I've extolled the virtues of partnerships in the past, but just the other day after eight months of running 3L Publishing solo, I started thinking about how much I love being solo. So, I thought I should preach to the value of keeping lone wolf (or wolf-ess) status and why partnering can be a liability. So, this lesson will be the opposite -- and hey, keep it fair and balanced too. I'll be like Fox News ... or better yet ... Lone Wolf News (yuck, yuck and bada-bing).
First, for the record, I launched my company in 2006 with the intention to do it on my own. In fact, I never wanted a partner for my company, as I felt from past experience it could be a liability -- and no way I ever wanted to threaten my hard-won status as a successful business owner. I certainly never needed a partner either. I was doing extremely well the whole time. So when the proposition came up to add a partner, the only reason I did it was to have fun (not a good reason). Partners don't have to be liabilities, but I've seen very few partnerships flourish. I remember I worked for a company that started with three partners and it eventually dwindled down to one. Hmm ... maybe I should have paid more attention at the time and wondered why. So after this last soured experience with a partner, I will never ever add that kind of liability to my company ever again. And as noted, it was truly never my intention to partner in the first place. So, why do I say this? Why should you be very careful in who you partner with? Or why should you partner or not? Here are some important lessons and guidelines to use if you want to consider it.
Honesty, Integrity and Ethics -- I am extremely ethical. I value honesty and integrity as symbols of my company and how we work with clients. I am also extremely trusting. This last year I had my trust violated in big ways. I don't think you should ever lose your ability to trust, but I think the decision to partner with someone should be made slowly, methodically and carefully. I also think you should have ethics clauses in any contracts you might sign with someone. Breeches of ethics should be cause to sanction or end the partnership. Why does this matter? When you work with clients, any breeches of your ethical responsibilities (e.g., delivery of promised services) should make it easy to end that relationship. When you remain in charge of your company and you value these things then it makes it easy to keep those principles in place. You cannot control another person's actions or even qualify their true intentions. So be sure that your potential partner shares these core values -- and I mean really shares them and doesn't say he/she shares them. There is chasm between do what I say and do I what I do.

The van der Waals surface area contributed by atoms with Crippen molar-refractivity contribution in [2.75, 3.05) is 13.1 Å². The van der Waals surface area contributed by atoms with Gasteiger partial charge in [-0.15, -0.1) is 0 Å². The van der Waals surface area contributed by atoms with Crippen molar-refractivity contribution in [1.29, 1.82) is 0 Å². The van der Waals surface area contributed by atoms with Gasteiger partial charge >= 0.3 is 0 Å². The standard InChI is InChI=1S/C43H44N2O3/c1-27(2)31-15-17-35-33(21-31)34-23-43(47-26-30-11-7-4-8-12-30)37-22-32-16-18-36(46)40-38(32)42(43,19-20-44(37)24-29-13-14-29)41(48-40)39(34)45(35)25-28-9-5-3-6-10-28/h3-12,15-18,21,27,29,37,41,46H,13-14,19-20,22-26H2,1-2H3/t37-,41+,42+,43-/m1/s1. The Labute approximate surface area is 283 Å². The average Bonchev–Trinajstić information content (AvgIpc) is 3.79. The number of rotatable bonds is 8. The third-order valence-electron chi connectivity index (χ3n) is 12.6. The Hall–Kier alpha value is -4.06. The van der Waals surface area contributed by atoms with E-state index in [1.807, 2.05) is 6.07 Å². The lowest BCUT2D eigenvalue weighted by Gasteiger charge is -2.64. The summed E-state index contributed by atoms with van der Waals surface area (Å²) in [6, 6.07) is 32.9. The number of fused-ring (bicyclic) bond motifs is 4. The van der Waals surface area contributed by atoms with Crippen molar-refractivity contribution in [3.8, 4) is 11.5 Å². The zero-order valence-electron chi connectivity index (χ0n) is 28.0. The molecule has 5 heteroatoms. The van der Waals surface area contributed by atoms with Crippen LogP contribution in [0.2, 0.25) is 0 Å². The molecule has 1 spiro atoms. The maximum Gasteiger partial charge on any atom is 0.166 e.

Adding Value to Your Company -- A partner should add value to your business. They should bring a talent to the mix that you don't have. One clear sign of imbalance is when a prospective partner brings zero value, and in fact, is a clear liability. What does this mean? It means you are not carrying the financial burdens of the company. It means that you are equally responsible for everything. One thing I've learned in taking responsibility for my own failings is that I always tend to be a fixer. And when you have a fixer fixing and another person just sitting back and watching the action, it up-ends the balance of things. So if you do tend toward that behavior, you should avoid it right from the start. Everything should always be 50/50. The second part of that is that you don't fix the work either. A partner, as a true 50/50 owner, should be fully responsible and able to do whatever their work is. They should not rely on you to fix or correct or improve.
Passionate Equals -- Now this is a really interesting one. A passionate equal means that your partner shares your passion on the same level. That when you give your all -- the other person gives his/her all. Because this can be another situation that sets up imbalance in the partnership. So you have to find someone who will give the same amount to the company and infuse the same passion and enthusiasm. For example, if you're in a business like 3L, one person can't always be the one doing the extra-curricular support, showing up at literary festivals to represent, travel to all of the book launches, making sure that all of the clients are supported. It's OK if one person doesn't want to go above and beyond, but it needs to be equal in that desire and interest.
Here is my last comment. You would think that no longer having a partner would mean more work for me right? Here is a surprise. I was completely burned out and exhausted last year. I was working a crazy number of hours. I was keeping everything going, and I really needed and wanted help. I wasn't getting the necessary support and what burns evaporates. The loss of the partnership had profound and interesting fallout. I now have hired the necessary support. I no longer work round the clock. I am actually working fewer hours than ever before, have more time with my kids, and I just finished two major creative projects that are my own. We are doing better than ever from a financial standpoint. What happened? Well, I didn't have all of those things and now I do. So if you are considering partnering and you believe it will ease the work, really analyze it. You might find that hiring people to do the right jobs will enable expansion. And lastly, when you partner you give up a certain amount of control you may not want to do. I believe healthy partnerships can be productive if balanced 50/50 and burdens and responsibilities are weight equally between the partners; but if those things cannot be achieved, it's just not a winning situation. And here is another interesting gem, we have actually been able to grow a new area of the business, because I have the right staff in place. I will announce our new business area in the coming months.